Neuroendocrine tumors arise in tissues of the endocrine system and pancreatic neuroendocrine tumors (PNETs) are among the most common neuroendocrine tumors.1

While treatment is not required in all cases of PNET, surgery is frequently the first-line treatment when there is an indication for intervention. However, when patients with PNETs present with metastatic or locally advanced disease, additional treatment options may include systemic medical therapy, liver-directed treatment, and radiation.2

In the management of PNETs, it is important to differentiate between functional and nonfunctional PNETs. Most PNETs are nonfunctional as they are not associated with clinical manifestations of hormone excess, but rather nonspecific symptoms related to the pancreatic mass effect or secondary to distant metastases.1,3

Surgery

In cases of resectable disease, surgical resection of the tumor and regional lymph nodes is the only treatment approach that can lead to a cure in patients with PNET. The extent of the surgery is dependent on the individual patient and tumor and may include enucleation, distal pancreatectomy, or pancreaticoduodenectomy.4


Continue Reading

There is significant controversy regarding whether surgery should be recommended in all PNET cases as several studies have shown that active surveillance may be safe for small (≤2 cm) asymptomatic nonfunctioning PNETs.3 The National Comprehensive Cancer Network guidelines recommend surgical intervention for nonfunctional PNETs that are >2 cm, invasive, or node-positive tumors.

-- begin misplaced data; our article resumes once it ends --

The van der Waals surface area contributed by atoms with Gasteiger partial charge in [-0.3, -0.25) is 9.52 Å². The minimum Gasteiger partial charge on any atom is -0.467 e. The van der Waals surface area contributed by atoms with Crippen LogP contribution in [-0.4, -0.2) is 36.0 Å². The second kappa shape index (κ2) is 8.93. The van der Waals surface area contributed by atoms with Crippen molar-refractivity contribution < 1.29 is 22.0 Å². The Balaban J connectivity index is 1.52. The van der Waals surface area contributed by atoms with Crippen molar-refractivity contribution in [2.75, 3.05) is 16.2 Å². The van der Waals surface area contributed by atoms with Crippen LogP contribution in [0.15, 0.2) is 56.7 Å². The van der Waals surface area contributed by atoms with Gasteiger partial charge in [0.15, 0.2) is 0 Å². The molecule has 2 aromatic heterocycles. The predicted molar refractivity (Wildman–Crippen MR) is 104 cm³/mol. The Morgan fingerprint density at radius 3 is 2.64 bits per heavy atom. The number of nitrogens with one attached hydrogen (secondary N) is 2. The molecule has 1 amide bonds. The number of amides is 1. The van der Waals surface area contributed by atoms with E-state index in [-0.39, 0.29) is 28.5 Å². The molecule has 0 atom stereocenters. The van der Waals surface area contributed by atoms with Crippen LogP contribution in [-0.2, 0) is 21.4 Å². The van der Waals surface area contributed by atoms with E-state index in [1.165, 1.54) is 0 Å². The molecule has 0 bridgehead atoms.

When surgical intervention is not expected to accomplish removal of the entire tumor, tumor debulking can be considered. Debulking is not curative; the main goal of this approach is symptom control in functional tumors and possibly prolonged survival in functional and nonfunctional PNETs.1,6

Medical Therapy

Medical treatment may be required in cases of advanced or metastatic disease, with 2 main goals: symptom control and control of tumor growth.

Symptom Control

Various treatment options are available for alleviating symptoms related to functional PNETs in accordance with the specific hormone excess. For instance, in patients with gastrinoma, high doses of proton pump inhibitors are recommended for acid hypersecretion and somatostatin analogs may alleviate the associated diarrhea.6 Frequent small meals and diazoxide are commonly used in patients with insulin excess secondary to insulinoma.3 Parenteral nutrition with vitamin supplements is recommended in patients with glucagon excess secondary to a glucagon-secreting PNET.7

Telotristat ethyl was approved by the United States Food and Drug Administration for carcinoid syndrome with persistent diarrhea, as it was shown to decrease the frequency of bowel movements in patients with serotonin-producing neuroendocrine tumors that were not well controlled on somatostatin analogs.8

Pancreatic enzyme supplements are particularly important following extensive pancreatectomy and may reduce stool frequency and improve abdominal pain, flatulence, and stool consistency.9

Control of Tumor Growth

Several treatment options are available for controlling tumor growth.